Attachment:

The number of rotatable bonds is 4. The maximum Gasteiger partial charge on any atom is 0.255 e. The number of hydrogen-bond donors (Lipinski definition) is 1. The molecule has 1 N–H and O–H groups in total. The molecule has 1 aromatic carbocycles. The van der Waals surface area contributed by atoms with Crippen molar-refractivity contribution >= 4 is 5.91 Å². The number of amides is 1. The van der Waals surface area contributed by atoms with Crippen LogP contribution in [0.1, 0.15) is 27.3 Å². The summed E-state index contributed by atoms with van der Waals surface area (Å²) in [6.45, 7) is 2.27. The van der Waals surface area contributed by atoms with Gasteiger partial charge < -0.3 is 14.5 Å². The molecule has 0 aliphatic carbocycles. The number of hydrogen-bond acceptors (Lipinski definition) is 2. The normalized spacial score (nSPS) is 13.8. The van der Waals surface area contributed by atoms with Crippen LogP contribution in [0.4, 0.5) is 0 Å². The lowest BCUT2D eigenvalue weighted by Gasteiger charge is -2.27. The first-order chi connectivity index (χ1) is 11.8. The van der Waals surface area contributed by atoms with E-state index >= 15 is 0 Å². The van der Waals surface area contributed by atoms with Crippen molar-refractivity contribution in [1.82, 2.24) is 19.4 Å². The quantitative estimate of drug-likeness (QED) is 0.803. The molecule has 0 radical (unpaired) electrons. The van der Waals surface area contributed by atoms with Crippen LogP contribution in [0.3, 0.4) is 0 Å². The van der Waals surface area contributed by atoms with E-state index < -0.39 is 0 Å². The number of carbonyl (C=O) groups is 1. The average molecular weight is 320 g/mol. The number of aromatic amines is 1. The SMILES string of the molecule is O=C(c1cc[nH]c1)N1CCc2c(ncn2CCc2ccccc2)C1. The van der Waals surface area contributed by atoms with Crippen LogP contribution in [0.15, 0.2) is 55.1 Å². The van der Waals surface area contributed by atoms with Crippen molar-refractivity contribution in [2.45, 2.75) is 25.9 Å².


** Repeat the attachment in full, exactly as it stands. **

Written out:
The number of rotatable bonds is 4. The maximum Gasteiger partial charge on any atom is 0.255 e. The number of hydrogen-bond donors (Lipinski definition) is 1. The molecule has 1 N–H and O–H groups in total. The molecule has 1 aromatic carbocycles. The van der Waals surface area contributed by atoms with Crippen molar-refractivity contribution >= 4 is 5.91 Å². The number of amides is 1. The van der Waals surface area contributed by atoms with Crippen LogP contribution in [0.1, 0.15) is 27.3 Å². The summed E-state index contributed by atoms with van der Waals surface area (Å²) in [6.45, 7) is 2.27. The van der Waals surface area contributed by atoms with Gasteiger partial charge < -0.3 is 14.5 Å². The molecule has 0 aliphatic carbocycles. The number of hydrogen-bond acceptors (Lipinski definition) is 2. The normalized spacial score (nSPS) is 13.8. The van der Waals surface area contributed by atoms with Crippen LogP contribution in [0.4, 0.5) is 0 Å². The lowest BCUT2D eigenvalue weighted by Gasteiger charge is -2.27. The first-order chi connectivity index (χ1) is 11.8. The van der Waals surface area contributed by atoms with E-state index >= 15 is 0 Å². The van der Waals surface area contributed by atoms with Crippen molar-refractivity contribution in [1.82, 2.24) is 19.4 Å². The quantitative estimate of drug-likeness (QED) is 0.803. The molecule has 0 radical (unpaired) electrons. The van der Waals surface area contributed by atoms with Crippen LogP contribution in [0.3, 0.4) is 0 Å². The van der Waals surface area contributed by atoms with E-state index < -0.39 is 0 Å². The number of carbonyl (C=O) groups is 1. The average molecular weight is 320 g/mol. The number of aromatic amines is 1. The SMILES string of the molecule is O=C(c1cc[nH]c1)N1CCc2c(ncn2CCc2ccccc2)C1. The van der Waals surface area contributed by atoms with Crippen LogP contribution in [0.15, 0.2) is 55.1 Å². The van der Waals surface area contributed by atoms with Crippen molar-refractivity contribution in [2.45, 2.75) is 25.9 Å².